Oxidative stress response: One of the many jobs of tumor-suppressor p53

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At its most dramatic, oxidative stress can rend DNA in two and predispose cells to mutations that ultimately result in cancer. But the less bombastic effects of reactive oxygen molecules are no less damaging, as they likely play a central role in the world’s number one killer, vascular disease, causing stroke and heart attack among other things.

The onslaught of oxidative damage triggers a quick response from the body: it mounts a direct defense against free radicals and peroxides by pumping out antioxidant molecules, as well as releasing inflammatory cytokines to send up the alert signal. Crucially, the powerful stopgap of the p53 pathway in mitigating cellular damage is also activated.

The p53 pathway is best known for its role in preventing cancer, or, when mutated, permitting it. Over half of cancers feature an aberrant version of the p53 gene, making it the most frequently mutated gene in human cancer. If you examine its function, it’s not difficult to see why its effects are so pronounced–p53 halts the cell cycle when DNA damage occurs, preventing the cell from dividing while repairing enzymes get its genome back in shape. Then, if the damage is beyond repair, p53 kills the cell off by inducing apoptosis, a last resort to reduce the risk of out-of-control proliferation.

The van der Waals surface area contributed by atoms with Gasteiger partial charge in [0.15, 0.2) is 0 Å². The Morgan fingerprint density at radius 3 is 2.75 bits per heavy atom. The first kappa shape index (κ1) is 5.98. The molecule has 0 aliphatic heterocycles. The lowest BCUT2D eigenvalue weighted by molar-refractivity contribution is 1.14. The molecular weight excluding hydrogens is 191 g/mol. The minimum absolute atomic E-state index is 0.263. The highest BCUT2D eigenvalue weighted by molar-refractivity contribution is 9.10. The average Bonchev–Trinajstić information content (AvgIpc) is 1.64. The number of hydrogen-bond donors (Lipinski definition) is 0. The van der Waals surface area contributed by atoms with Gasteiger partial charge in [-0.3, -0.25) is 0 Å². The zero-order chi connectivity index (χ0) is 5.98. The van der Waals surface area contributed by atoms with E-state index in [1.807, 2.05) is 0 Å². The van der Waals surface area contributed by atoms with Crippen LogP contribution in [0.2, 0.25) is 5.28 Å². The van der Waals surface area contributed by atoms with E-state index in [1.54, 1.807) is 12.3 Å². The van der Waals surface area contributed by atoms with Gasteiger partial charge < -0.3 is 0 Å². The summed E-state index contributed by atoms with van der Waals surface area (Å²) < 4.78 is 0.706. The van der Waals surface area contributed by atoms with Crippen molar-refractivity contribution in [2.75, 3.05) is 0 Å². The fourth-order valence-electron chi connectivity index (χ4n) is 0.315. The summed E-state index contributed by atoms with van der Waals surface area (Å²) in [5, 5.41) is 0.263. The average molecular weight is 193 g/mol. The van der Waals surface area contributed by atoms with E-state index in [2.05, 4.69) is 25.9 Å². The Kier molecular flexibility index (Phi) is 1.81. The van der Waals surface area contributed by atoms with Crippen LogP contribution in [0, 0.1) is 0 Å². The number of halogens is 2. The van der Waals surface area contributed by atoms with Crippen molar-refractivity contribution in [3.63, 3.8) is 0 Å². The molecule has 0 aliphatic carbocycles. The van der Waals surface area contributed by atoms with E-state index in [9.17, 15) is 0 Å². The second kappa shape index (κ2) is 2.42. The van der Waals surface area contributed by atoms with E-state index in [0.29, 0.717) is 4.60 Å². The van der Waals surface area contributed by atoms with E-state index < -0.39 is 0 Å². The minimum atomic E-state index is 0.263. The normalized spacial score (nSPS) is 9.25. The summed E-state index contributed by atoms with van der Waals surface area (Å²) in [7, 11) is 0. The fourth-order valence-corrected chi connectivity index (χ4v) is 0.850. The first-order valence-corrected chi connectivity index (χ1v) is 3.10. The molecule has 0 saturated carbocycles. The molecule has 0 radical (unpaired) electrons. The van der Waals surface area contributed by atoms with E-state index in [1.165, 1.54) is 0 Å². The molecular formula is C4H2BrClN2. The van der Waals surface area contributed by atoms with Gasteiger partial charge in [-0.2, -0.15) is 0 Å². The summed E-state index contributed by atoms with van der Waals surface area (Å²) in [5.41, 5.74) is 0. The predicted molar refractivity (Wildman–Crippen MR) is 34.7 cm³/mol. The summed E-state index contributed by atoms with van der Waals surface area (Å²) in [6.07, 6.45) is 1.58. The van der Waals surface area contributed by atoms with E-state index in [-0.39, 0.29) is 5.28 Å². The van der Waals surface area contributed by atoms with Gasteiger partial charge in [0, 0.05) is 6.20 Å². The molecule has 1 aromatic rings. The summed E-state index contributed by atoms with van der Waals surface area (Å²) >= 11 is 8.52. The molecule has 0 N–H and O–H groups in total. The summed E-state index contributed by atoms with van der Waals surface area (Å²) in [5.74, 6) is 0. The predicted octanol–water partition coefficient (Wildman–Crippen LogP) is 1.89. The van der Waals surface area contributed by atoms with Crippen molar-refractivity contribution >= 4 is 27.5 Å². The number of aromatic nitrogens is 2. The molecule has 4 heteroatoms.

P53 orchestrates this complex sequence with the help of gene expression changes, which, as found by a recent study, includes the action of several noncoding RNAs. The researchers identified these by submerging cells in an environment laced with hydrogen peroxide, a frequent culprit in oxidative damage, and then monitoring the cell’s response over the following 16 to 36 hours. Interestingly, some of the responders (including the long noncoding RNAs PVT1 and NEAT1) have previously been pinpointed as oncogenes. Others, like the microRNA miR-192, seemed clearly linked to regulating cell cycle, DNA damage response, and apoptosis.

The researchers carried the analysis further by comparing the response of cells under oxidative stress to other stressful conditions, like the process of undergoing replicative senescence, or the cells of “frail” individuals. They found marked similarities in gene expression patterns, suggesting that the protective, p53-mediated response triggered by oxidative stress may be a more general mechanism for ensuring cell quality during trying times.

Tegan McCaslin

Tegan is Geroscience's lead editor, and writes on a variety of topics--mainly science, medicine, and humans--here and elsewhere on the web.